Paete, Laguna: Festivities and Education
Paete, Laguna, a small town in the Philippines has always been proud of its culture and arts. To celebrate its culture the town has been holding a week-long festival called Paet-Taka: (The photos shown here are copied from the Facebook page of Paete Taka Festival.)
This is the second year for this festival and like the last one, this is also packed with activities both day and night. Some of the activities this year are as follows. There is a pageant:
There is drum and lyre:
There are dance shows.
There are marching bands:
There is food garnishing:
There is soap carving:
There are even dance performances from retired teachers:
And there is so much more, all seemed to be watched and enjoyed by an audience from all ages:
Obviously, basic education can benefit from these activities. However, one must be cautioned that these can likewise harm the education of the young. There is a paper published years ago by Knifsend and Graham at UCLA in the Journal of Youth and Adolescence that studied this concern:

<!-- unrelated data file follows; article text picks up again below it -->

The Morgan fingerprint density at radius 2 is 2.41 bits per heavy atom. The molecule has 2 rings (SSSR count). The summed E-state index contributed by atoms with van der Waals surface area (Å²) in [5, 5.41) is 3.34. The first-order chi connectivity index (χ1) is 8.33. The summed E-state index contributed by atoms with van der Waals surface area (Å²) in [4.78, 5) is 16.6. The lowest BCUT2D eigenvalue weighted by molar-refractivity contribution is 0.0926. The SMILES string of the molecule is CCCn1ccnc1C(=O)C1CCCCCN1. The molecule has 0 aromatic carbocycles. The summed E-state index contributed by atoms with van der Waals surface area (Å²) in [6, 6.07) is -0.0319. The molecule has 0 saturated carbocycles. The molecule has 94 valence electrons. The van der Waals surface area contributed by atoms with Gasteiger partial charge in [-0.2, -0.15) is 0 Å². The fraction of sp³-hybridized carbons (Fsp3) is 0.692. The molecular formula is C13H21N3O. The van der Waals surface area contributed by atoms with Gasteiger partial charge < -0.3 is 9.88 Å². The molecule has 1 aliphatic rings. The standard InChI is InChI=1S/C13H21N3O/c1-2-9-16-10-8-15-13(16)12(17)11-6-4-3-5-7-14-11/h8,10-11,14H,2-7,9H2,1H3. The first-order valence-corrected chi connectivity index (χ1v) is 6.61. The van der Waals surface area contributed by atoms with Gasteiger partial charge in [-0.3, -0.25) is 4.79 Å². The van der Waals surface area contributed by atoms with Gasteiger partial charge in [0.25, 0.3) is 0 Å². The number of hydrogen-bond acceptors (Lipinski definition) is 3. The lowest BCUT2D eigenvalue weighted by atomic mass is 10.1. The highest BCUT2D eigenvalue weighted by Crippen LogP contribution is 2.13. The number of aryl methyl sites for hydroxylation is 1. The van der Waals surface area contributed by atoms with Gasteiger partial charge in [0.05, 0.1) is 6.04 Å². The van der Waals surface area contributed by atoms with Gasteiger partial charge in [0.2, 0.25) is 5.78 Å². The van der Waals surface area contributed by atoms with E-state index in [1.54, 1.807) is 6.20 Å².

Although adolescents often participate in multiple extracurricular activities, little research has examined how the breadth of activities in which an adolescent is involved relates to school-related affect and academic performance. Relying on a large, multi-ethnic sample (N = 864; 55.9% female), the current study investigated linear and non-linear relationships of 11th grade activity participation in four activity domains (academic/leadership groups, arts activities, clubs, and sports) to adolescents’ sense of belonging at school, academic engagement, and grade point average, contemporarily and in 12th grade. Results of multiple regression models revealed curvilinear relationships for sense of belonging at school in 11th and 12th grade, grade point average in 11th grade, and academic engagement in 12th grade. Adolescents who were moderately involved (i.e., in two domains) reported a greater sense of belonging at school in 11th and 12th grade, a higher grade point average in 11th grade, and greater academic engagement in 12th grade, relative to those who were more or less involved. Furthermore, adolescents’ sense of belonging at school in 11th grade mediated the relationship of domain participation in 11th grade to academic engagement in 12th grade. This study suggests that involvement in a moderate number of activity domains promotes positive school-related affect and greater academic performance. School policy implications and recommendations are discussed.